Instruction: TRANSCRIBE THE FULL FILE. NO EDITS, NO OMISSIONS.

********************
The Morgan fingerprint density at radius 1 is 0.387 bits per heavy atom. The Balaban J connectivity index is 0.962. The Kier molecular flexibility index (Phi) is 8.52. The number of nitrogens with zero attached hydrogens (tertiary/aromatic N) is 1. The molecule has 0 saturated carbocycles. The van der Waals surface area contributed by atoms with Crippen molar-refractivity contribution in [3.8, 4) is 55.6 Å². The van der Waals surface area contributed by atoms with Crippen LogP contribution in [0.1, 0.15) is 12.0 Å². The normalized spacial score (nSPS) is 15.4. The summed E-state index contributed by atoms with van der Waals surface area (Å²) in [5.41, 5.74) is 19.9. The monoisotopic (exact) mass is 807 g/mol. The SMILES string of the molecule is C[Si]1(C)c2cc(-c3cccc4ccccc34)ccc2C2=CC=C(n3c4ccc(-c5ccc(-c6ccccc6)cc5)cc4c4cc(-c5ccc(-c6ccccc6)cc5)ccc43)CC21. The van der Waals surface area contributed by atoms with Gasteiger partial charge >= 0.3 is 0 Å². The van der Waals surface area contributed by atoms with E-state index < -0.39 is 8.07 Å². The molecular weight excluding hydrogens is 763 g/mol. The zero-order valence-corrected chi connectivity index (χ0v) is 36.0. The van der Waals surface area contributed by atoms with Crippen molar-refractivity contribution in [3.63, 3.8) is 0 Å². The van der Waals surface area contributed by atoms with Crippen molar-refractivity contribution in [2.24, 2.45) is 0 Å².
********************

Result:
The Morgan fingerprint density at radius 1 is 0.387 bits per heavy atom. The Balaban J connectivity index is 0.962. The Kier molecular flexibility index (Phi) is 8.52. The number of nitrogens with zero attached hydrogens (tertiary/aromatic N) is 1. The molecule has 0 saturated carbocycles. The van der Waals surface area contributed by atoms with Crippen molar-refractivity contribution in [3.8, 4) is 55.6 Å². The van der Waals surface area contributed by atoms with Crippen LogP contribution in [0.1, 0.15) is 12.0 Å². The normalized spacial score (nSPS) is 15.4. The summed E-state index contributed by atoms with van der Waals surface area (Å²) in [5.41, 5.74) is 19.9. The monoisotopic (exact) mass is 807 g/mol. The SMILES string of the molecule is C[Si]1(C)c2cc(-c3cccc4ccccc34)ccc2C2=CC=C(n3c4ccc(-c5ccc(-c6ccccc6)cc5)cc4c4cc(-c5ccc(-c6ccccc6)cc5)ccc43)CC21. The van der Waals surface area contributed by atoms with Gasteiger partial charge >= 0.3 is 0 Å². The van der Waals surface area contributed by atoms with E-state index < -0.39 is 8.07 Å². The molecular weight excluding hydrogens is 763 g/mol. The zero-order valence-corrected chi connectivity index (χ0v) is 36.0. The van der Waals surface area contributed by atoms with Crippen molar-refractivity contribution in [3.63, 3.8) is 0 Å². The van der Waals surface area contributed by atoms with Crippen molar-refractivity contribution in [2.24, 2.45) is 0 Å².